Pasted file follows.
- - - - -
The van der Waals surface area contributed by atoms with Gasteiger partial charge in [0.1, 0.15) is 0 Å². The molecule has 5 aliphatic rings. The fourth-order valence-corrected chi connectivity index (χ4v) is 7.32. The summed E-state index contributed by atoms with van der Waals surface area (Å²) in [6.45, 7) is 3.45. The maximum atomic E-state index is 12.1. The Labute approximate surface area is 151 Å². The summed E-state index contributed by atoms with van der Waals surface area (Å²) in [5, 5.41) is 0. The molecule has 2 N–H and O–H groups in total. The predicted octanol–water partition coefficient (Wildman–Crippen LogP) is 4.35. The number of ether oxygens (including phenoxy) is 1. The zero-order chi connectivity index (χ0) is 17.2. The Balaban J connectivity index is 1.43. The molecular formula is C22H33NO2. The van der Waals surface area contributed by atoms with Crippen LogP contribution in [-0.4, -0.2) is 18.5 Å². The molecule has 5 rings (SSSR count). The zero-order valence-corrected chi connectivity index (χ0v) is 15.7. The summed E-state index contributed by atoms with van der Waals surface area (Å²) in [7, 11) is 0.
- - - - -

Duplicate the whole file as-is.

The van der Waals surface area contributed by atoms with Gasteiger partial charge in [0.1, 0.15) is 0 Å². The molecule has 5 aliphatic rings. The fourth-order valence-corrected chi connectivity index (χ4v) is 7.32. The summed E-state index contributed by atoms with van der Waals surface area (Å²) in [6.45, 7) is 3.45. The maximum atomic E-state index is 12.1. The Labute approximate surface area is 151 Å². The summed E-state index contributed by atoms with van der Waals surface area (Å²) in [5, 5.41) is 0. The molecule has 2 N–H and O–H groups in total. The predicted octanol–water partition coefficient (Wildman–Crippen LogP) is 4.35. The number of ether oxygens (including phenoxy) is 1. The zero-order chi connectivity index (χ0) is 17.2. The Balaban J connectivity index is 1.43. The molecular formula is C22H33NO2. The van der Waals surface area contributed by atoms with Crippen LogP contribution in [-0.4, -0.2) is 18.5 Å². The molecule has 5 rings (SSSR count). The zero-order valence-corrected chi connectivity index (χ0v) is 15.7. The summed E-state index contributed by atoms with van der Waals surface area (Å²) in [7, 11) is 0.